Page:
Sheffield family forced to take council to court over special educational needs fight

A father-of-three has lent his support to calls for an independent inquiry into special educational needs support in Sheffield after having to fight tooth and nail to get his family the help he says they are entitled to.

Monday, 5th August 2019, 10:19 am
Updated Wednesday, 7th August 2019, 4:37 pm

Malcolm Johnson and his wife Dawn, from Ecclesfield, have three children, all of whom have additional needs.

17-year-old Faith, 15-year-old Leo and 13-year-old Kiara all have autism, while Faith and Leo also have visual impairments as well.

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‘Nobody is listening’ – Parents in Sheffield call for independent investigation into SEN in city
Kiara (13), Leo (15), and Faith Johnson (17) all have additional needs.

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Malcolm has had to take Sheffield Council to court to get SEN assessments for all three children, and has even had to use the Freedom of Information Act to get vital paperwork pertaining to his eldest.

He said: “I want an independent inquiry into the way my daughter and my family have been treated. The way Sheffield Council treat children with SEN is disgusting.

“It gets to the point where you have had enough. It is about time families were given some respect.

“Families who have children with additional needs have enough on their plate without having to fight for this as well.”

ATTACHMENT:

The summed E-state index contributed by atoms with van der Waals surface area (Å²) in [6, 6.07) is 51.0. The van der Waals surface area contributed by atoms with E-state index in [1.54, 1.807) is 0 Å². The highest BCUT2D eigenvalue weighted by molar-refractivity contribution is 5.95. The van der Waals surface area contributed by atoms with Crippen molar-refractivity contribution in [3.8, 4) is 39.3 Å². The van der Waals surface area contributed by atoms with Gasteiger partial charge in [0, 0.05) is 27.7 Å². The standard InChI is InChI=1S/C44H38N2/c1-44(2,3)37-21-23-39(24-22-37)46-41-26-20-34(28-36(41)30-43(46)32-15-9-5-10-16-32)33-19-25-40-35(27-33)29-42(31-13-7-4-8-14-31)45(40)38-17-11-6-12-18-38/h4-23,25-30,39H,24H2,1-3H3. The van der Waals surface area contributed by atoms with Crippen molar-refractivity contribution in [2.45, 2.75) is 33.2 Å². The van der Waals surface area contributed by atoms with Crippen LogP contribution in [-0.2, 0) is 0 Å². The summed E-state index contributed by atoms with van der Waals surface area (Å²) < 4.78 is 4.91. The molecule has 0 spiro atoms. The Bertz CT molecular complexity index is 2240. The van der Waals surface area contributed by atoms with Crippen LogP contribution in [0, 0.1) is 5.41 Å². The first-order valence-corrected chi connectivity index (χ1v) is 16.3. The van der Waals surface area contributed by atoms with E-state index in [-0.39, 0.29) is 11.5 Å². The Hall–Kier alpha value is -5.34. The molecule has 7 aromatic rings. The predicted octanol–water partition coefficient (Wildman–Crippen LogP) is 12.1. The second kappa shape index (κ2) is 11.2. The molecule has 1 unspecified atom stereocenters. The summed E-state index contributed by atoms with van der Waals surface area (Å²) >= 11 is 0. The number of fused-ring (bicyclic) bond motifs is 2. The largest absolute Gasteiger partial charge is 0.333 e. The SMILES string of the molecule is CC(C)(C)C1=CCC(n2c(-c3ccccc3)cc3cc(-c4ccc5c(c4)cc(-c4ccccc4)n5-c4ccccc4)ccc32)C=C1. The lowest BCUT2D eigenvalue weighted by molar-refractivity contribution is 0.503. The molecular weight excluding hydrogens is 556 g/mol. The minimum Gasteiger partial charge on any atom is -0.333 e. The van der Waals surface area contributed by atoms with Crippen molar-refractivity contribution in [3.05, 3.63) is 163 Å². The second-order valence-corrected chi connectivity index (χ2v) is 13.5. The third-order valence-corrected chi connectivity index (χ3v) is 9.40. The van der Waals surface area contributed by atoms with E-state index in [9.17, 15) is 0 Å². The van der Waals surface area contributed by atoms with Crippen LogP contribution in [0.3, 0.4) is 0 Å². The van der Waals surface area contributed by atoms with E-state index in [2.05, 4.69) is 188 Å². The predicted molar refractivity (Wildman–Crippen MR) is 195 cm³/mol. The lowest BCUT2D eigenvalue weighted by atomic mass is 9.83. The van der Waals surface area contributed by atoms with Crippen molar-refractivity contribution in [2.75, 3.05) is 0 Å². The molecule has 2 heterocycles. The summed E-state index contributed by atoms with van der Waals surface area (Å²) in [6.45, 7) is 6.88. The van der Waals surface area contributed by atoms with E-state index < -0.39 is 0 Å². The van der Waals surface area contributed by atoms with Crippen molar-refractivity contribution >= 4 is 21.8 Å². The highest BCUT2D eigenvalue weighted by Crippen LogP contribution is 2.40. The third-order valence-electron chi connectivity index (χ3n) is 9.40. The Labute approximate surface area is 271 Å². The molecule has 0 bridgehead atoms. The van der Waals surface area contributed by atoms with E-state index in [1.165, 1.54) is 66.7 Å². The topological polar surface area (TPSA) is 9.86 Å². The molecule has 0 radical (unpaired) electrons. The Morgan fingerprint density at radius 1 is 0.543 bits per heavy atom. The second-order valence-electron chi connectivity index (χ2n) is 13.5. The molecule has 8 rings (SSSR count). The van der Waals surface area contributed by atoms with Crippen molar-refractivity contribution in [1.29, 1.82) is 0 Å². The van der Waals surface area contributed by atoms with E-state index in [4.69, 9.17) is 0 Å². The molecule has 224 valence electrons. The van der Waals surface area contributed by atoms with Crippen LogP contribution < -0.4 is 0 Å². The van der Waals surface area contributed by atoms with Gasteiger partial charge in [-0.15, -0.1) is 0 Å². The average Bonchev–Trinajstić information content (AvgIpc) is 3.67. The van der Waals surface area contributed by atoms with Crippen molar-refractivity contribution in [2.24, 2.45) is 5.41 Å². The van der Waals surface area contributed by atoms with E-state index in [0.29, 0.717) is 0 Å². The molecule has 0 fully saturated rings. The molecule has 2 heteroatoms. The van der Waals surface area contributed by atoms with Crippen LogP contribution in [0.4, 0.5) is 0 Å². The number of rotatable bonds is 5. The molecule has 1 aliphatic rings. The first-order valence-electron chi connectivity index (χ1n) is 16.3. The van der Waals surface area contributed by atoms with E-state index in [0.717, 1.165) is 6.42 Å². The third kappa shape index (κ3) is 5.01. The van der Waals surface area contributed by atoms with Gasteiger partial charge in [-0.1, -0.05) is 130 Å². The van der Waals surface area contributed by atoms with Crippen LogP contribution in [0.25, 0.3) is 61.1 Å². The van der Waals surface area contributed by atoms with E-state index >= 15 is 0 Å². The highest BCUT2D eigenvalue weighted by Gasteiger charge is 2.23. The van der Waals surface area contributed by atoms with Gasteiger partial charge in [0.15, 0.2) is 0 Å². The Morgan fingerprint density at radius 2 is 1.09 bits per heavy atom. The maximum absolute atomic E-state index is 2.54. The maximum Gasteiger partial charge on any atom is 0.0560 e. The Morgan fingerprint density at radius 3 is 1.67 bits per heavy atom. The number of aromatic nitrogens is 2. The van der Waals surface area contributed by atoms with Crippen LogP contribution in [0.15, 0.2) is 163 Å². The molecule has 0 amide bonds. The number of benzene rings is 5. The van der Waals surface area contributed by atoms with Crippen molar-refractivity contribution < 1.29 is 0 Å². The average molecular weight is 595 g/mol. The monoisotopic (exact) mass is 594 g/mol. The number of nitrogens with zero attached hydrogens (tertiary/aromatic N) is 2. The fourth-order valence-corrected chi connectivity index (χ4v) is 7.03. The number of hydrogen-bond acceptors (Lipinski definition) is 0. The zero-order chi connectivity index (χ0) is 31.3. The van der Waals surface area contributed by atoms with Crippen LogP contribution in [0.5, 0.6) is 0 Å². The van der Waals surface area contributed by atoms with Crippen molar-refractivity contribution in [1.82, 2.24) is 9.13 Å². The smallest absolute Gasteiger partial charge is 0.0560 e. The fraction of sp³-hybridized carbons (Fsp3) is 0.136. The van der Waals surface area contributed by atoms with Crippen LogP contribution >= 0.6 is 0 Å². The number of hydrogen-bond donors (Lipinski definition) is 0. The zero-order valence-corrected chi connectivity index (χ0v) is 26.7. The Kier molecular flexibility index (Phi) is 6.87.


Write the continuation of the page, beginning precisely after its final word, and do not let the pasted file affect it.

Faith is currently at Chapeltown Academy, which Malcolm says is not the correct environment for her complex needs.

He says she should be in the Royal National College for the Blind in Hereford, but Sheffield Council have refused to pay the £28,000 a year a place there costs.

“She says when I go to the RNC she feels normal and no one looks at me differently,” said Malcolm.

“Sheffield Council say we can do it here but schools haven’t got the money and are letting staff go. She is struggling.

“None of the support they need to provide is in place. How can a council allow this to happen?”

Faith’s youngers siblings have also now been given an EHCP assessment and Malcolm says some recent mediation between the Council and his family ‘went well’.

Nevertheless, he said the difficulties he has encountered in accessing support for his family has shown him that something in Sheffield needs to change.

“It is quite a battle and it is unnecessary one as well. I just don’t want other parents to have to go through the same fight,” he said.

“It is about levelling the playing field and helping our kids become independent young adults.

“What Sparkle have been trying to do with their ‘just a tenner’ campaign is important is because we have had the Ofsted but things haven’t changed.

“If we had an independent inquiry it would really show what is going on in Sheffield and get things to move forward.”

Councillor Abtisam Mohamed, cabinet member for education and skills, said: “Whilst I can’t comment on individual situations, I believe that it is essential that all children receive the support they need and that SEND services in Sheffield reflect this.

“Wherever possible, we work closely with families to ensure that their concerns are listened to and the right plan is put in place to best meet the needs of each child.

“I know that this does not always happen as quickly as some families need it to, but we always try to address individual needs and this can be a very complex process.

“If any parent has issues with how we handle their individual case we do have a complaints process which we must follow so that we give every parent the same opportunity for their concerns to be addressed.

“Every child deserves the best education possible, and we are working hard to make sure that this is a reality across the city. I welcome feedback from parents so that we use it to make the right improvements.”

Disability charity Sparkle Sheffield want to fund a full study into special educational needs provision in the city themselves, arguing it is the only way to fully understand the scale of the problem.

To contribute or find out more, visit www.crowdfunder.co.uk/justatenner.